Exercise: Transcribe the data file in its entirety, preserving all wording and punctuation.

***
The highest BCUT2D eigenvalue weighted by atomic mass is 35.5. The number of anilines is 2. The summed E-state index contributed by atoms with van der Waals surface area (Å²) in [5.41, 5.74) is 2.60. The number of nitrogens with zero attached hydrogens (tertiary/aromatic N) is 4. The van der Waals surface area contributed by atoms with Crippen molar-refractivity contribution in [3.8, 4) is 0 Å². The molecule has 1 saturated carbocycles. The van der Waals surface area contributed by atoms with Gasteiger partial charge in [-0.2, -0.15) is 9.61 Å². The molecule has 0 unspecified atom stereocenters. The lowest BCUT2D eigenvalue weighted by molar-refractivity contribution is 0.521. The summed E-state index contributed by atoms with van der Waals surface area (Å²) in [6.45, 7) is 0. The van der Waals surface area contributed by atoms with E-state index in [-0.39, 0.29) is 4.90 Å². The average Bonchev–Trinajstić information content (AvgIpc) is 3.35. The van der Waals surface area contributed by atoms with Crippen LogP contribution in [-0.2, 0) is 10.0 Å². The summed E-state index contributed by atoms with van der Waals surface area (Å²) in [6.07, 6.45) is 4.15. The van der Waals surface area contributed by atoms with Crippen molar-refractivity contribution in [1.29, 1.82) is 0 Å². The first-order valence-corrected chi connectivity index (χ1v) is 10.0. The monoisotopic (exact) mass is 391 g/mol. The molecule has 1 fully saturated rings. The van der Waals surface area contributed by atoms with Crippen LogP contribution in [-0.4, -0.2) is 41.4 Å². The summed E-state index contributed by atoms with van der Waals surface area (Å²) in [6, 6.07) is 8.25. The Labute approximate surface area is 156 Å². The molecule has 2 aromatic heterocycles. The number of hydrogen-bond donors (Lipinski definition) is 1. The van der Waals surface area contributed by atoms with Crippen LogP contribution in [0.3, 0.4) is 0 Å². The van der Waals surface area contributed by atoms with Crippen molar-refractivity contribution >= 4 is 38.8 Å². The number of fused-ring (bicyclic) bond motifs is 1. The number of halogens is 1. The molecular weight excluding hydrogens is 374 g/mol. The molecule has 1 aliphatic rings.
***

The highest BCUT2D eigenvalue weighted by atomic mass is 35.5. The number of anilines is 2. The summed E-state index contributed by atoms with van der Waals surface area (Å²) in [5.41, 5.74) is 2.60. The number of nitrogens with zero attached hydrogens (tertiary/aromatic N) is 4. The van der Waals surface area contributed by atoms with Crippen molar-refractivity contribution in [3.8, 4) is 0 Å². The molecule has 1 saturated carbocycles. The van der Waals surface area contributed by atoms with Gasteiger partial charge in [-0.2, -0.15) is 9.61 Å². The molecule has 0 unspecified atom stereocenters. The lowest BCUT2D eigenvalue weighted by molar-refractivity contribution is 0.521. The summed E-state index contributed by atoms with van der Waals surface area (Å²) in [6.45, 7) is 0. The van der Waals surface area contributed by atoms with E-state index in [-0.39, 0.29) is 4.90 Å². The average Bonchev–Trinajstić information content (AvgIpc) is 3.35. The van der Waals surface area contributed by atoms with Crippen LogP contribution in [-0.2, 0) is 10.0 Å². The summed E-state index contributed by atoms with van der Waals surface area (Å²) in [6.07, 6.45) is 4.15. The van der Waals surface area contributed by atoms with Crippen molar-refractivity contribution in [1.29, 1.82) is 0 Å². The first-order valence-corrected chi connectivity index (χ1v) is 10.0. The monoisotopic (exact) mass is 391 g/mol. The molecule has 1 fully saturated rings. The van der Waals surface area contributed by atoms with Crippen LogP contribution in [-0.4, -0.2) is 41.4 Å². The summed E-state index contributed by atoms with van der Waals surface area (Å²) in [6, 6.07) is 8.25. The Labute approximate surface area is 156 Å². The molecule has 2 aromatic heterocycles. The number of hydrogen-bond donors (Lipinski definition) is 1. The van der Waals surface area contributed by atoms with Crippen LogP contribution in [0.3, 0.4) is 0 Å². The van der Waals surface area contributed by atoms with Crippen molar-refractivity contribution >= 4 is 38.8 Å². The number of fused-ring (bicyclic) bond motifs is 1. The number of halogens is 1. The molecular weight excluding hydrogens is 374 g/mol. The molecule has 1 aliphatic rings.